While you have specific persons being equipped as change agents, there's still a need for the enterprises as a whole to undergo training as well. I think that will always be very useful for companies.
Selena: Actually, the timing is quite opportune because now we're kind of in a sluggish growth period.
By giving this enterprise credit, the enterprises could be incentivised to send their workers for training instead of retrenching them during the downtime.
The new scheme also kind of makes the enterprises the stakeholder in the whole process rather than simply leaving it to the individual to decide how they want to invest in their training.
BT: What about the Senior Worker Support Package; is it sufficient to change the mindsets of companies when it comes to employing older workers? Can older Singaporean workers now expect a longer career runway?
Desmond: If they're able to re-skill or up-skill, and stay relevant in a digital economy, it's a win-win situation because companies will be able to retain or hire older workers who have the experience and the right skillsets.
While you can't make a horse drink water, you can bring the horse to the water. And I think the support we talk about here will remove some of the hesitation in employing some of these older workers.
Edy: I believe older workers can stay longer and they themselves would want to stay longer as well. Something we're doing is to revise the scope of work, or redesign the job, for our staff, especially the older ones. With the increased use of technology and robotics in our industry, we're training them to be able to operate robots, for example, which can help them in their daily work.
Selena: I think it's quite inevitable. You have an ageing population and you want to encourage active ageing as life expectancy is increasing. Also, the government is not going to ease up on the foreign manpower curbs. They still want to push companies to be lean on manpower.
So, it all points in one direction, which is that you have to make the best use of your human resources, and that would mean more elderly workers in time to come.
BT: Looking further ahead, climate change has also been flagged as an enduring challenge, with funds and incentives pledged under this year's Budget. Will this theme feature more prominently in future budgets? Are we moving in the right direction?
Linus: I think it's an important signal and it has come at the right time. In our engagement with businesses, it's quite clear to me that they are seeing this as a growing priority. And it's not just in industries that may be more directly impacted, like energy, but across all industries, where there's a growing consciousness of sustainability and climate change.
Whether it's in construction, engineering, or food, we see companies trying to make changes - finding different ways to manage waste better, for example. So I think it's useful for the government to back these separate initiatives, to latch on to the momentum and build on it.
Desmond: There's been quite a lot of focus on climate change, starting in 2019 and going into this year. It's interesting to see that Singapore is prepared to inject S$5 billion today to start dealing with the issue. The sum is no small change and it demonstrates the importance of the issue, and the government's commitment to tackling it.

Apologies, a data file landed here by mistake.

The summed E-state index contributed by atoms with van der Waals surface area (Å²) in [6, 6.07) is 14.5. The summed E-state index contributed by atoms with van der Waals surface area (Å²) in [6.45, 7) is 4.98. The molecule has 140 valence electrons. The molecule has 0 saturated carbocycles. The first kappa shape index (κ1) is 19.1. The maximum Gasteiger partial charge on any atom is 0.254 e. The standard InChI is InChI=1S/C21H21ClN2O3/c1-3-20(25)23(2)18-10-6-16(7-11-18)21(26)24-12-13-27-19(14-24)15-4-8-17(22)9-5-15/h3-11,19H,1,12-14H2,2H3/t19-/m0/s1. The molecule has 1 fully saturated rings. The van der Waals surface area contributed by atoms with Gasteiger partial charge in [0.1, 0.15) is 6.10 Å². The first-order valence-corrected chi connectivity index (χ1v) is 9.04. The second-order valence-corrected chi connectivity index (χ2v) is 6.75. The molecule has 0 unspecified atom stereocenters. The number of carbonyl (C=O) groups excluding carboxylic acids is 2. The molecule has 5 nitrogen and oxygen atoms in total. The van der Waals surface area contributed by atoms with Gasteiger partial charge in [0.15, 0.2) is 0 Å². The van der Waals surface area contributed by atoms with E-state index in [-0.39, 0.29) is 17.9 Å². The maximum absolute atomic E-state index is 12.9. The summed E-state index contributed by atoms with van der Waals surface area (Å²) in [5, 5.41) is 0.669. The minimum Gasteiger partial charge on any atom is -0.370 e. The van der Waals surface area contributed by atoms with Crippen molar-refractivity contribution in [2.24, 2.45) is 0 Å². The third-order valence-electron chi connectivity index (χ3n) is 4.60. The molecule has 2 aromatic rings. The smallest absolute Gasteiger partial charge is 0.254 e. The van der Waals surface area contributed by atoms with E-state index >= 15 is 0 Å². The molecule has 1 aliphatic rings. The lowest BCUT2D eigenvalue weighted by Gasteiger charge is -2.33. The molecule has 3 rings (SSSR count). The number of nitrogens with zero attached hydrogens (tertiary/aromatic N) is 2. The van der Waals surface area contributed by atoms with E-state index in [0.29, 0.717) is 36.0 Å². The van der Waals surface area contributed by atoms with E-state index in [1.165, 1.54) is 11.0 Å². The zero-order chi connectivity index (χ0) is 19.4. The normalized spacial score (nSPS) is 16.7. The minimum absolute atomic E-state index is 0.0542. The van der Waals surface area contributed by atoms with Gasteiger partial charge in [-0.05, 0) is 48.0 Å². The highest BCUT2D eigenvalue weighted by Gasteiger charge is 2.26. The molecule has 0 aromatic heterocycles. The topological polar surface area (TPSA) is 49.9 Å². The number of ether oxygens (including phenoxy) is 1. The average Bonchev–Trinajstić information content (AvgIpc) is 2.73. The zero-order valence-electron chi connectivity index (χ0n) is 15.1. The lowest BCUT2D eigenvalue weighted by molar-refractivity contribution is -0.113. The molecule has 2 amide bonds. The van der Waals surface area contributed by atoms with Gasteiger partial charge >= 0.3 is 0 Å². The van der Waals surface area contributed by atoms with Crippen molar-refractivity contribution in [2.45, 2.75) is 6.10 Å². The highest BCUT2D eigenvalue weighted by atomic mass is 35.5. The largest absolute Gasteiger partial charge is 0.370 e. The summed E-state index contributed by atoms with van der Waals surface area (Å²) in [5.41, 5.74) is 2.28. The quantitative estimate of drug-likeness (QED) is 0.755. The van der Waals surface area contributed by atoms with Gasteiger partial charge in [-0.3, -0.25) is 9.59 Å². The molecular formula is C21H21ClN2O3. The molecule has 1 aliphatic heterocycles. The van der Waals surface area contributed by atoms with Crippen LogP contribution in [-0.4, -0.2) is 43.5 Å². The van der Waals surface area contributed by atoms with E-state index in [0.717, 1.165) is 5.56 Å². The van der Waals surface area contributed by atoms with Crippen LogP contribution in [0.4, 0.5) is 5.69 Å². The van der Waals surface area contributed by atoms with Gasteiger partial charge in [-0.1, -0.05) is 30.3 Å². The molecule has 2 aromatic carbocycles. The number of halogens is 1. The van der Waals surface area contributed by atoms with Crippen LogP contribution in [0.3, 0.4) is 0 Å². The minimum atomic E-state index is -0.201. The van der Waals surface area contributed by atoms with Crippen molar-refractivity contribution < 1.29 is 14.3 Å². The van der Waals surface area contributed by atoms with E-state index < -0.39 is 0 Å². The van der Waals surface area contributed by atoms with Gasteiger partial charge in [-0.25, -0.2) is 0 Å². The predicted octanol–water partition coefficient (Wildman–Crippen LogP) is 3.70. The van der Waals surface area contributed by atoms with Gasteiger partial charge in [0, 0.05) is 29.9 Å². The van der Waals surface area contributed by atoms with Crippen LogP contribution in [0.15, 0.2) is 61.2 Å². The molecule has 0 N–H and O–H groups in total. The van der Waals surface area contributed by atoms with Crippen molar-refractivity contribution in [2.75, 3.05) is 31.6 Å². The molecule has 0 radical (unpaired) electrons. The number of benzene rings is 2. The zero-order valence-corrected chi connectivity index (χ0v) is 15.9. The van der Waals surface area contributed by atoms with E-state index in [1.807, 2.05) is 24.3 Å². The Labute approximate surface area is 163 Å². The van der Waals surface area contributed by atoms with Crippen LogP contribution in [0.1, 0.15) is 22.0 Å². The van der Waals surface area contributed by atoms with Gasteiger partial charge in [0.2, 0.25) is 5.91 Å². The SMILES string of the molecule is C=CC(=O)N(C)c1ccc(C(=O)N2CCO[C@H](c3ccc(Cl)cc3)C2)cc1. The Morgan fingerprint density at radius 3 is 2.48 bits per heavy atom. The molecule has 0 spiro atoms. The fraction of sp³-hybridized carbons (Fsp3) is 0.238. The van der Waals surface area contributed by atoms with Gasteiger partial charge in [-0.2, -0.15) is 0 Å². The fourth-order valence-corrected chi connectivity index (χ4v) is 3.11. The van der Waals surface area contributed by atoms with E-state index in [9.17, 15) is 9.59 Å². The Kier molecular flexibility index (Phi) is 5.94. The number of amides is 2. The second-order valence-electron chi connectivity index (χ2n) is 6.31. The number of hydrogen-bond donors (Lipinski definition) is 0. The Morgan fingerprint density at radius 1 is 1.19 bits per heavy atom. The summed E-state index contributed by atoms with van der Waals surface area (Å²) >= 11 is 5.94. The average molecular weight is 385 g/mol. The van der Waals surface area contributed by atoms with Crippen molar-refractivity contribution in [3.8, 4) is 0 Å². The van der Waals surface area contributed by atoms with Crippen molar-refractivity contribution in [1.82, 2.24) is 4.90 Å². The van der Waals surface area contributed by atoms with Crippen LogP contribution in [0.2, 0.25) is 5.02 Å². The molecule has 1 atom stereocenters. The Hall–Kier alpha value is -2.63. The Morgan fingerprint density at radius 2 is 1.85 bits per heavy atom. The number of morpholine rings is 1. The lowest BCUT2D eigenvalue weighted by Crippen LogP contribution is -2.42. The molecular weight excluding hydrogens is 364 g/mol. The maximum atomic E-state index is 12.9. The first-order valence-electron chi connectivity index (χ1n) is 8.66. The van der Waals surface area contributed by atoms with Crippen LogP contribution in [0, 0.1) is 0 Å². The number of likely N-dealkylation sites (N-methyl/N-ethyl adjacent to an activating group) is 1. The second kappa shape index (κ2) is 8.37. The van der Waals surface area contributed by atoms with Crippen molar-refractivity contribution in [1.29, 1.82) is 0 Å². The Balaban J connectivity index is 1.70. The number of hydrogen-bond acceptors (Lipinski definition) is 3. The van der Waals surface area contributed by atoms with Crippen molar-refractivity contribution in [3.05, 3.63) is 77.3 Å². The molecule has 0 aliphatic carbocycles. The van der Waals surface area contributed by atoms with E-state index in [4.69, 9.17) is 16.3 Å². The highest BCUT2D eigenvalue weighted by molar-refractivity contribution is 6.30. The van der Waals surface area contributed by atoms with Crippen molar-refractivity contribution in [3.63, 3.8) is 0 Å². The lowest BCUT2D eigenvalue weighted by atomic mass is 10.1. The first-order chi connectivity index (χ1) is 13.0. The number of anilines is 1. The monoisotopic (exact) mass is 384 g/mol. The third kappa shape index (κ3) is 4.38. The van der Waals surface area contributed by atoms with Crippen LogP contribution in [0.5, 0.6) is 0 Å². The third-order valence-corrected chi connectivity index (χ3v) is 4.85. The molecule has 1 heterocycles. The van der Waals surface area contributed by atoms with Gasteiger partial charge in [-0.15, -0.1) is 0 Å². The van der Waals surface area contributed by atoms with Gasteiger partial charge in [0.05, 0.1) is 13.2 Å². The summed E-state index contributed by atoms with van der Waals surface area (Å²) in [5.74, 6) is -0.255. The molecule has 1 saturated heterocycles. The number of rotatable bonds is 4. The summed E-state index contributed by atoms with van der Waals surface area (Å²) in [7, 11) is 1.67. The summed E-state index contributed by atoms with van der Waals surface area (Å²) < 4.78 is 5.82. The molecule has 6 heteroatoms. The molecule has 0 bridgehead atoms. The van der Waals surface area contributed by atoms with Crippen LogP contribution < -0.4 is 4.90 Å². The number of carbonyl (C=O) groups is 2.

Selena: From the economist's point of view, it's always about how we'll pay for that S$100 billion bill (to fight climate change in the future), so it's an opportune time because they have accumulated substantial fiscal surpluses.
The right thing to do is to put away a chunk of that for the S$100 billion bill. So in the budgets to come, I think they will continue to put aside that kind of sum as and when they have the opportunity.
BT: On the whole, were there aspects of this year's Budget you found interesting or surprising?
Linus: Actually, I think the leadership programme is quite interesting. Its link to transformation is critical. One of the things we've noticed in serving our SME clients is that the agents for change in established companies, very often, are the next generation of leaders.
So, if you have ways in which you can reach out to the next-gen leaders, offer them training and help them to build up their leadership, then they'll become more effective agents for change in their industry and in their businesses.
Meng Kit: I think the government, in implementing a transformation package, is beginning and will continue to work much closer with the trade associations and chambers.
I think they are good partners that can help the government reach out to members with the transformation and growth packages. Within the ecosystems of the various trade associations as well, they can pull together the necessary stakeholders for collaboration and partnership, whether it is on mentorship for leadership, or other packages.
BT: Before the virus broke out, this Budget had been widely viewed as an 'Election Budget'. Is there any particular policy that still hints at that?
Selena: Well, there's still a lot of goodies being given out - a lot of stuff that will go to individuals, especially those in lower income households; a lot of help that's meant to assuage the concerns people have over job security.
There's also a lot of help that's forthcoming, like on education for children and keeping the elderly employable. So in that sense, I don't think they are stinging on any of the goodies or bonuses for Singaporeans.
Linus: I agree very much. There's something for everybody, and something for now and for later. So you kind of address not just the immediate issues of the day, but also pave the way for individuals, communities and businesses to see the future.
Desmond: Beyond the goodies introduced, the other aspect that caught our attention was how there was a lot more consultation on the ground this time, especially with the younger population.
We see it as a move to win the hearts of the populace.
If you're dealing with millennials especially, they look more towards being involved.
I think it's a step towards being more consultative that we're seeing, and one that was demonstrated towards the end of the minister's speech.
Edy: I think this is also the last Budget before the General Election, so there's something good for everyone.